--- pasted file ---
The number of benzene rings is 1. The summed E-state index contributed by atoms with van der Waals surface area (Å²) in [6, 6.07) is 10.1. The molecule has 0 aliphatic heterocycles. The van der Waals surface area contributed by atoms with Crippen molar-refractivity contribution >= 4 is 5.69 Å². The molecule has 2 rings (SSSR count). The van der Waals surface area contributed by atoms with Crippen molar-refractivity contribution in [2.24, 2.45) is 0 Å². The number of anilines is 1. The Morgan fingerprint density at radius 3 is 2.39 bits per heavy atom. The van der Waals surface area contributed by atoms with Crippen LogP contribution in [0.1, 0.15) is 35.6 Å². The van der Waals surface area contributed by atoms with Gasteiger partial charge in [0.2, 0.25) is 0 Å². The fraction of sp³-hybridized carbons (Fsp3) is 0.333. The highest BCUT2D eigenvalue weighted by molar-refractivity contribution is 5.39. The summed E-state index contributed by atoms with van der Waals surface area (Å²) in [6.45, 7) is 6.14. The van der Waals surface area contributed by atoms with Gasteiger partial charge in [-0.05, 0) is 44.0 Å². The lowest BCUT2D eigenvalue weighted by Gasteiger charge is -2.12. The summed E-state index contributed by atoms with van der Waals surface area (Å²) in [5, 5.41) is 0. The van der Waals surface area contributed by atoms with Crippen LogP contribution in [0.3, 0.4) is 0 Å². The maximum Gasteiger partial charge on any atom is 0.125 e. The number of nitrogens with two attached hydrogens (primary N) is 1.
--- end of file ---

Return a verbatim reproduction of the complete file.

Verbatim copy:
The number of benzene rings is 1. The summed E-state index contributed by atoms with van der Waals surface area (Å²) in [6, 6.07) is 10.1. The molecule has 0 aliphatic heterocycles. The van der Waals surface area contributed by atoms with Crippen molar-refractivity contribution >= 4 is 5.69 Å². The molecule has 2 rings (SSSR count). The van der Waals surface area contributed by atoms with Crippen molar-refractivity contribution in [2.24, 2.45) is 0 Å². The number of anilines is 1. The Morgan fingerprint density at radius 3 is 2.39 bits per heavy atom. The van der Waals surface area contributed by atoms with Crippen LogP contribution in [0.1, 0.15) is 35.6 Å². The van der Waals surface area contributed by atoms with Gasteiger partial charge in [0.2, 0.25) is 0 Å². The fraction of sp³-hybridized carbons (Fsp3) is 0.333. The highest BCUT2D eigenvalue weighted by molar-refractivity contribution is 5.39. The summed E-state index contributed by atoms with van der Waals surface area (Å²) in [6.45, 7) is 6.14. The van der Waals surface area contributed by atoms with Gasteiger partial charge in [-0.05, 0) is 44.0 Å². The lowest BCUT2D eigenvalue weighted by Gasteiger charge is -2.12. The summed E-state index contributed by atoms with van der Waals surface area (Å²) in [5, 5.41) is 0. The van der Waals surface area contributed by atoms with Crippen LogP contribution in [0.3, 0.4) is 0 Å². The maximum Gasteiger partial charge on any atom is 0.125 e. The number of nitrogens with two attached hydrogens (primary N) is 1.